Mentoring is a fantastic method of improving career development. It can help employees achieve great results, improving job satisfaction and increasing career opportunities. It can also enable businesses to increase productivity and retention.
Many businesses are now using mentoring schemes to help develop the careers of their employees. It can be hugely beneficial, improving both business performance and reputation as well as enabling individuals to pursue fulfilling and rewarding careers.
Without a mentor, an individual can start to feel lost within their career and perhaps lose some control over their career development. This can lead to a decrease in job satisfaction and increased stress at work. The worst-case scenario may be that the employee leaves the organisation feeling negative about both their employer and career.
The use of a mentor can be such a simple and effective way of preventing occurrences of this worst-case scenario. A mentor can really help individuals to maintain control of their careers whilst improving their performance and skills.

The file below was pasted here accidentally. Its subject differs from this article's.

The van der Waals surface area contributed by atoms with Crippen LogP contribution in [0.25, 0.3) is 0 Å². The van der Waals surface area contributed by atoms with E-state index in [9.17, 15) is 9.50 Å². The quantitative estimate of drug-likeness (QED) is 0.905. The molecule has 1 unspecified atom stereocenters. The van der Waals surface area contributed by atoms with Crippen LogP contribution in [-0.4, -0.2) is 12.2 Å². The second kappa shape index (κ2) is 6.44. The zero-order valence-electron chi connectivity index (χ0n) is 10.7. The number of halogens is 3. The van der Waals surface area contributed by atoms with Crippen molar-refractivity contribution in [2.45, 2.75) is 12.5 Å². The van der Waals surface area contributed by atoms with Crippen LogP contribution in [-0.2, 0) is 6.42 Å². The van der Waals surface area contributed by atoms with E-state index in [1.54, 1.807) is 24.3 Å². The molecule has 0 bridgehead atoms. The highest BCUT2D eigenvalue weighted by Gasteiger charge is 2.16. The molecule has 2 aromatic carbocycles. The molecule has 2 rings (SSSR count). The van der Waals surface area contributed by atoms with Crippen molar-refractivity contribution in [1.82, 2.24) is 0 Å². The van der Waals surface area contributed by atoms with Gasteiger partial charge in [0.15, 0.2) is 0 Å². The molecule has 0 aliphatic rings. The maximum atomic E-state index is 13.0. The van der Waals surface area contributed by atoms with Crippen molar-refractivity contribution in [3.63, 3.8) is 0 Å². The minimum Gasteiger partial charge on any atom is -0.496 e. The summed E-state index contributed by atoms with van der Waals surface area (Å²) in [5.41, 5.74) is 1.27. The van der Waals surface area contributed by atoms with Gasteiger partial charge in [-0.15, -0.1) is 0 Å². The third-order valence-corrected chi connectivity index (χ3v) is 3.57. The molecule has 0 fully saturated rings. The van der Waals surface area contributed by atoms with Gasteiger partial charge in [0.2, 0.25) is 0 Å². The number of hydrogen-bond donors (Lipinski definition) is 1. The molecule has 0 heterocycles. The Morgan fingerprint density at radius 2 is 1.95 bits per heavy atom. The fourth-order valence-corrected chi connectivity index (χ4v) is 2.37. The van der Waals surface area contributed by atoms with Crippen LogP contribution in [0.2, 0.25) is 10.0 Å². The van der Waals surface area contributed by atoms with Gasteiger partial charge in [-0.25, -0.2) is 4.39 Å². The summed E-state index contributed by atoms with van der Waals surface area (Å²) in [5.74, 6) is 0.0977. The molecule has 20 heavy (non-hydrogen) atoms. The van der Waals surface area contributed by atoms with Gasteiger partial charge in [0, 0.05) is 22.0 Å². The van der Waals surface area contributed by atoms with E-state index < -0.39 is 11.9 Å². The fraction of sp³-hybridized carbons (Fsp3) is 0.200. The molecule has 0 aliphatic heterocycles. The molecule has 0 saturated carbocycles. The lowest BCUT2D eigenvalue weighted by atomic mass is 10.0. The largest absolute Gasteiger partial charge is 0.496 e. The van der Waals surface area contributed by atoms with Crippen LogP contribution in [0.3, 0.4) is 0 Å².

You may be thinking that this sounds similar to coaching but it does differ in that the mentor is a trusted adviser and teacher with experience in a specific field and knowledge of a particular organisation whereas a coach uses an objective process to enable an individual to achieve goals and overcome challenges they face. In fact, coaching and mentoring can really complement each other.
Who should be my mentor?
A mentor must be a more experienced colleague who is willing to share their skills, knowledge and experience to assist the career development of others. In choosing the right one for you, ensure they have relevant experience that will be of benefit to you. It is also important that you feel you are able to trust and respect their advice. Your mentor should not be your line manager as your manager will have expectations of what you should do and may not allow for opportunities to broaden your thinking in an open and honest way.
Another important consideration is the network of your mentor. Do they have a wide circle of contacts and will they be open to introducing you to new contacts? Networking is of course another great way to advance career development.
If your organisation does not have a mentoring scheme, perhaps talk to your line manager about the possibilities of you having a mentor. Discuss some of the benefits as outlined above as well as showing how it demonstrates your commitment to your career development and performance.
Mentoring is a win-win situation for both the employer and the employee and schemes should be implemented in all organisations to ensure success against competitors in this tough economic climate.